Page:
Selladoor Worldwide has spoken of the “big challenge” it has faced regaining the trust of audiences in Peterborough, a year after taking over a venue whose previous operator collapsed.
Chief executive David Hutchinson also revealed his plans for the former Broadway Theatre, which Selladoor renamed the Peterborough New Theatre, including ambitions to make the stage more compatible for large-scale work.
The venue was reopened by Selladoor in September 2019, following the collapse of former operator Performance Art Ventures in 2018, with producers and contractors claiming to be owed tens of thousands of pounds and more than £68,000 of business rates left unpaid to the council.
Another previous operator of the venue, Paul Coxwell, was jailed in 2014 for fraud after it was discovered that he owed more than £1 million to creditors including producers and the local council.
The Broadway Theatre was this year removed from the Theatres Trust’s Theatres at Risk Register, with its future as a performance venue considered to be secure after it was taken over by Selladoor.
Speaking on a panel at the launch of the register at Hoxton Hall in London, Hutchinson described the theatre’s relationship with its local population as having been “pretty poor, in that the previous operator had gone bust and a lot of people had lost money”.
He added: “So in terms of our first year, it was very much ‘hearts and minds’ and a trust-building exercise, which we’re still absolutely in the middle of at the moment. It’s been a big challenge. However, what’s really exciting, being only month four into operating the theatre, is how quickly people are willing to go on that journey with [us].”
He added: “While we still have people coming in with their ticket stubs from 2017 saying they lost X amount of money – which is horrible – we are gradually starting to install in the audience [the understanding] that they can trust us and that we’re in it for the long run.”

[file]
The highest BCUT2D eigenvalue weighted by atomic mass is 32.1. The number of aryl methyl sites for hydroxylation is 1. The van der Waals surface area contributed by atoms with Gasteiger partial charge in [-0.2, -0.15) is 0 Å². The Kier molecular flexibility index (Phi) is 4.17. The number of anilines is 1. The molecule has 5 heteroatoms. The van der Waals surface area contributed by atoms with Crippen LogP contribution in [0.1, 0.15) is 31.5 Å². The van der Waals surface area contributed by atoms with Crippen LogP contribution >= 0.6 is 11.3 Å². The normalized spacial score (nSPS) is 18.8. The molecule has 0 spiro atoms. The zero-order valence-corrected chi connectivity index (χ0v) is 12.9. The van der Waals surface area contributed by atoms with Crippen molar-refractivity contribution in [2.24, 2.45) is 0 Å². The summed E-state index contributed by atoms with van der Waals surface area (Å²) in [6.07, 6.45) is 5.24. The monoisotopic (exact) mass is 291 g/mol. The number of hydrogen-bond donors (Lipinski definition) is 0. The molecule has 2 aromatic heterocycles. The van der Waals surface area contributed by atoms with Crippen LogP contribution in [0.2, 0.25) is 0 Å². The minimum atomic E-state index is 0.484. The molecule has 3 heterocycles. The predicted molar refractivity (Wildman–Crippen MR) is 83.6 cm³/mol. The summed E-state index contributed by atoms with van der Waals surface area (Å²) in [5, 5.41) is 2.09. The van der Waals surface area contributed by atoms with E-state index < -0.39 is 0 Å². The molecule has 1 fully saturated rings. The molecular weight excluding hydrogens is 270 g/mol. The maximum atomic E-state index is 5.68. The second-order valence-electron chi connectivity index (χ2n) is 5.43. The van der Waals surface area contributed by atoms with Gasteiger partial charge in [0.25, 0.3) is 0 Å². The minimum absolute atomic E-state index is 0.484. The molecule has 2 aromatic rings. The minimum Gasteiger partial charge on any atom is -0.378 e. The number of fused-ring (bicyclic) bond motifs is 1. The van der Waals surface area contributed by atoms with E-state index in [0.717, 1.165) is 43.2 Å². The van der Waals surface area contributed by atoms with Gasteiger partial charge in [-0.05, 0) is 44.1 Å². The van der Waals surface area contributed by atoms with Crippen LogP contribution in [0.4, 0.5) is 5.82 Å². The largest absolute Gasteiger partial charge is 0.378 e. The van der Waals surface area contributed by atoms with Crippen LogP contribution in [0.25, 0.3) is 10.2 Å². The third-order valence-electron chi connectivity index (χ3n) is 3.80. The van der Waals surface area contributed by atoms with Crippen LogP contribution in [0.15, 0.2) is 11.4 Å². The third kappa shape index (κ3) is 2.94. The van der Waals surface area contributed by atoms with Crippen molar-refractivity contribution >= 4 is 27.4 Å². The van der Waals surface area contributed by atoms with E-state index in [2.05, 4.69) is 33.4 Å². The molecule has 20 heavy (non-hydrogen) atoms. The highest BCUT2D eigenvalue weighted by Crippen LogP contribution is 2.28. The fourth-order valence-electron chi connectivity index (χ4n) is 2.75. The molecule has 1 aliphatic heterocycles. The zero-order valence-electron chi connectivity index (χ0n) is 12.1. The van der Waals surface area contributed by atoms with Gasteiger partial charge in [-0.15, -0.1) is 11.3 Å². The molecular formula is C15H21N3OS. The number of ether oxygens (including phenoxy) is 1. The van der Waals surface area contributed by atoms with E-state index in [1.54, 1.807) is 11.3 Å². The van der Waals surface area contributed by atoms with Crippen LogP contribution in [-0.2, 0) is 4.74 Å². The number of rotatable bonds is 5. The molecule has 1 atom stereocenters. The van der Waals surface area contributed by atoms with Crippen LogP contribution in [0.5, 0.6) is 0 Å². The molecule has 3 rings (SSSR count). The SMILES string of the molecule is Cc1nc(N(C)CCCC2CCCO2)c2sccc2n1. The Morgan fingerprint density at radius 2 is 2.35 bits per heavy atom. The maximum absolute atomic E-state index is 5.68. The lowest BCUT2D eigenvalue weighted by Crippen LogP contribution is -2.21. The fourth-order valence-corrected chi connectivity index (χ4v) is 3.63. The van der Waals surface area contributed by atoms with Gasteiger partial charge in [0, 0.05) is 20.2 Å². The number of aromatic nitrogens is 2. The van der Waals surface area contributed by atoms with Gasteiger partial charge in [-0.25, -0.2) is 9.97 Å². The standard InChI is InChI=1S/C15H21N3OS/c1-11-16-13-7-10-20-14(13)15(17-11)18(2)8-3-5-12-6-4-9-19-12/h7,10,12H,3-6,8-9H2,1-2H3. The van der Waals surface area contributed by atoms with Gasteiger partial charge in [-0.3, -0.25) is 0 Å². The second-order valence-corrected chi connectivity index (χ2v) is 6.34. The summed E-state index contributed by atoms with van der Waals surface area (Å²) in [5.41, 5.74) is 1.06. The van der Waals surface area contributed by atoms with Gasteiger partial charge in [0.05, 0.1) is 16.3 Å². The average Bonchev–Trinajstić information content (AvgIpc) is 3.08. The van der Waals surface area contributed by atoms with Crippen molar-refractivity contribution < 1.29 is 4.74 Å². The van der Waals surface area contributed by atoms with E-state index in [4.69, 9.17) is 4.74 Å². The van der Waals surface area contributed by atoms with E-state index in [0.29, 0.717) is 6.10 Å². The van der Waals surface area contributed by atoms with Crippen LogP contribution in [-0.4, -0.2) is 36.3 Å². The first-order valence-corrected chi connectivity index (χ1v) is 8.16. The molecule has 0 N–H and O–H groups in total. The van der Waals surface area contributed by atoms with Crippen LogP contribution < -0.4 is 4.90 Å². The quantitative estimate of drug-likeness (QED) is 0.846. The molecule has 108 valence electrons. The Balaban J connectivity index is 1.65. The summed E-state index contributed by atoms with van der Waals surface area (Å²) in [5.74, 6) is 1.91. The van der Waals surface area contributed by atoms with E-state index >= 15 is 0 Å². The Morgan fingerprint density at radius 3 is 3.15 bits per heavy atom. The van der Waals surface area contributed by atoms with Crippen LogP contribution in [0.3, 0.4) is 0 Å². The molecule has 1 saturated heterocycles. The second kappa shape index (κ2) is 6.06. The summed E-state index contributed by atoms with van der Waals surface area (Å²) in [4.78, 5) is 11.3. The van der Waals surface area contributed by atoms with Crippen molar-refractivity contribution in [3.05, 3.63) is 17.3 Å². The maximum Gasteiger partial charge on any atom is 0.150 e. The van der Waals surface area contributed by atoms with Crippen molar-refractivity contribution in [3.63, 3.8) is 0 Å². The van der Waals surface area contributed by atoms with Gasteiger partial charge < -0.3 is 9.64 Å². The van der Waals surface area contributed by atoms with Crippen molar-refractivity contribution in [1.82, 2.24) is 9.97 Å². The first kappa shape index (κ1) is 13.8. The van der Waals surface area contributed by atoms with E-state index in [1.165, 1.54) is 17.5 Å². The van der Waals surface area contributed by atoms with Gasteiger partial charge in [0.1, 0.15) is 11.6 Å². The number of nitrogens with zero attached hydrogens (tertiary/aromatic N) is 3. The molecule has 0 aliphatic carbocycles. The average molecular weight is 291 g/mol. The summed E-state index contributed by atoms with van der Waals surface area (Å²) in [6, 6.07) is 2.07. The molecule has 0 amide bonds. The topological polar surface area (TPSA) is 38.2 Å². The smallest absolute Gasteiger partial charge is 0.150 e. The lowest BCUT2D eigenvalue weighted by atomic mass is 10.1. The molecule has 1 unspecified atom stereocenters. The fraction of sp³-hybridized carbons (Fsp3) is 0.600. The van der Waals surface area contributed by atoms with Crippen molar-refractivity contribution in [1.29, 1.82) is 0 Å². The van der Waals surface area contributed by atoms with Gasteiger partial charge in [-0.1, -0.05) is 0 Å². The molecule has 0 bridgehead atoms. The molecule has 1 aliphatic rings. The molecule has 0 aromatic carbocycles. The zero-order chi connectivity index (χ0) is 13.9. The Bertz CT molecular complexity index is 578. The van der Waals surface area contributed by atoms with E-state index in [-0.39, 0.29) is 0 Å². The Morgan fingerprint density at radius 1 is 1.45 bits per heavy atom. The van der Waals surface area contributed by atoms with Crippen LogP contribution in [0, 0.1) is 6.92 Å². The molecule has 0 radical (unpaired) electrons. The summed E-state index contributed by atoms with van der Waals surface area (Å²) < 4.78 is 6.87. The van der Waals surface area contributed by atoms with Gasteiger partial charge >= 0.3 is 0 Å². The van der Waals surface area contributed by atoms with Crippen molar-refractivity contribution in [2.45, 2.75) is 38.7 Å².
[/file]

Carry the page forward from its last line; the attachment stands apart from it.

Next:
Hutchinson told The Stage that Selladoor has been “really proactive” in trying to engage with local communities to rebuild trust, which has included launching a theatre academy, working with a data analytics company to explore ways of engaging with new audiences, and taking on associate theatre companies.
He added: “A theatre the size of the New Theatre, with heaps of ancillary space and a restaurant on the way, has a purpose to be a place-maker in the city and offer companies and artists ‘making space’ – which is great for them to have a home to develop work, and great for us to be the launch venue of exciting new work.”
Hutchinson said that since taking over the venue, Selladoor had installed a permanent technical rig to allow the venue to house more ambitious musicals than before.
He added: “The theatre is a non-flying house, which does present its challenges, and so we are exploring opportunities to develop the stage footprint to make it even more compatible with the modern-day demands of quality touring theatre.”